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Period c. 1200 YP
Spoken in lower Xōron Eiel
Total speakers c. 80,000
Writing system adapted
Tjakori script
Classification Edastean
  Steppe Dāiadak
Basic word order V2
Morphology fusional, synthetic
Alignment NOM-ACC
Created by Cedh

Kuyʔūn (from Adāta koia ax xōron, 'speech of the steppe') is a rather peripheral language of the Edastean family, descended from Adāta. It was spoken during the first quarter of the second millennium YP in the lower reaches of the Xōron Eiel, centered on the three only true cities of the region, Cexotúri (Adāta: Tikhōdōzē), Mešmo (Ad. Meximō), and Aylatu (Ad. Eieliatus). However, even though it enjoyed some use as a local lingua franca in the interaction of the city-dwellers with the surrounding nomadic Habeo tribes, the reach of the language did not extend far from the banks of the Eigə river. Even in the cities themselves there was a substantial percentage of native speakers of Habeo languages, up to c. 60% in the case of Aylatu. As can be expected, Kuyʔūn showed a great deal of influence from these languages in phonology, grammar, and lexicon.

As a diaspora language spread out over a rather large territory, Kuyʔūn exhibited significant dialectal variation. The name of the language shall serve as an example here: kuyʔūn [kʊɪˈʔuːn] is the Aylatu form; Mešmo had koyʔōn [kɔɪˈʔoːn], and Cexotúri had koyhǫ [kɔɪˈhɔ̃ː]. This grammar sketch will focus on the speech of Mešmo and environs; while far from being officially standardised, that variant formed an intermediate between the other two major dialects in many respects.

History and context


  • Ndak Ta (c. -1900 YP)
    • Adāta (c. 0-200 YP)
      • Kuyʔūn (c. 1200 YP)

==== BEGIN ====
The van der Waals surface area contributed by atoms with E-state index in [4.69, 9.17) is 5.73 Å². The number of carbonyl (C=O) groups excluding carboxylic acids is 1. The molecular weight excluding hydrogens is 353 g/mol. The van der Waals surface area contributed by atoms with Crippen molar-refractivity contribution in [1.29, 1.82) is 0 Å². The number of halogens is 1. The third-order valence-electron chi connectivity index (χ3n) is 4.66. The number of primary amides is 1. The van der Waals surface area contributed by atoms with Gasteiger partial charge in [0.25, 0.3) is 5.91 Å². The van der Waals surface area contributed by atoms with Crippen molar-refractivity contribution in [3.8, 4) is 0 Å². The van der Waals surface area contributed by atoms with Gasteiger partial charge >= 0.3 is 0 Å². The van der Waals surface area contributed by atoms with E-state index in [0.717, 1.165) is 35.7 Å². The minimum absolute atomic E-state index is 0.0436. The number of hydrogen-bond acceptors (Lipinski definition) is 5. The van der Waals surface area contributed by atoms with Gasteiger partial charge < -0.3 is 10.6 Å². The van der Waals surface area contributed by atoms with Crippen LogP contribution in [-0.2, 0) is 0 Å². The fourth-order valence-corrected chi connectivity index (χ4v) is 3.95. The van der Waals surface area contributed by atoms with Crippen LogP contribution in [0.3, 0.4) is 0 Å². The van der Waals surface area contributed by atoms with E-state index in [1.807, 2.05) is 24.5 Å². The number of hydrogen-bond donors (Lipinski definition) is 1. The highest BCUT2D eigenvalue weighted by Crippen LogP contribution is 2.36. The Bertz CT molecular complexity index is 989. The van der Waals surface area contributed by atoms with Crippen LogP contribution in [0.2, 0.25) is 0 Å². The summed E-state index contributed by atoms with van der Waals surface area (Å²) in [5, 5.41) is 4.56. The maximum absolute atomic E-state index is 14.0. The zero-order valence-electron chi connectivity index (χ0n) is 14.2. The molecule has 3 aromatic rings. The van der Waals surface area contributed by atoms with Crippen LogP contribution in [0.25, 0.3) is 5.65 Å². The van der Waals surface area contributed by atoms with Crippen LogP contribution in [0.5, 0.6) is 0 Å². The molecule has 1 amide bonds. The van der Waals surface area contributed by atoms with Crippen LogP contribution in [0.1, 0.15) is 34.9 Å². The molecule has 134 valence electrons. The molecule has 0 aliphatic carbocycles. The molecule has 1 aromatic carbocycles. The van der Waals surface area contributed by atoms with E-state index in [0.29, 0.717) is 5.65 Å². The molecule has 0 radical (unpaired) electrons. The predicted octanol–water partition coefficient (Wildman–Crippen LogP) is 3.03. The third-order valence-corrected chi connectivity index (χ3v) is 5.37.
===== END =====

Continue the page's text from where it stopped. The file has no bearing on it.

• Upper Kuyʔūn (Aylatu dialect)
        • Middle Kuyʔūn (Mešmo dialect)
        • Lower Kuyʔūn (Cexotúri dialect)

Historical background

For millennia the Xōron Eiel had been a domain of nomadic peoples, organised as clans of a few dozen to a few hundred people, which were in turn regarded as belonging to one of several ethnicities we might call 'tribes'. These peoples roamed the steppe on horseback, leading their robust cattle to fresh meadows every few weeks. In a few extraordinarily fertile places along the Eigə and its tributaries they had villages which practised some agriculture, but in general their lifestyle was pastoralist. During the 'Dark Ages' after the fall of the Ndak Empire, some of these tribes had had empires of their own, occasionally conquering lands as far downriver as Lasomo or Buruya, but usually did not manage to control the civilised Edák peoples for long. By the time of the Dāiadak prophet Zārakātias, the Xōron was what it had always been: a sparsely populated grassland, fairly uninteresting politically or economically.

The situation changed a few centuries later. Word had reached the steppe that the most powerful neighboring nation, the Empire of Athalē centered on the Rathedān highlands to the south, had gained much of its power by trading goods between the Tjakori region on the other side of the highlands and downriver countries of the Eigə valley such as Lasomo and Huyfárah. The Habeo chieftain Šokamɨsanaʔ, whose tribe ruled over almost the whole valley of the Tawɨʔɨya river, decided to participate in that power. Since the Tawɨʔɨya headwaters bordered Tjakori territory, it was fairly easy for him to establish a trade route to Lasomo which bypassed the Rathedān - all he had to do was ensure control over the Habeo and Meshi tribes inhabiting the portion of the Eigə below the Tawɨʔɨya confluence. What he had not foreseen, however, was the fierce reaction of the Dāiadak: In 326 YP, the new Athalēran emperor Texozonon I invaded the lower Xōron in order to ward off this unwanted competition. A series of wars commenced, with borders fluctuating for more than a decade. In the end, the Habeo could not stand up to the well-trained Athalēran army. By 340 YP the entire Xōron Eiel had been incorporated into the Empire of Athalē.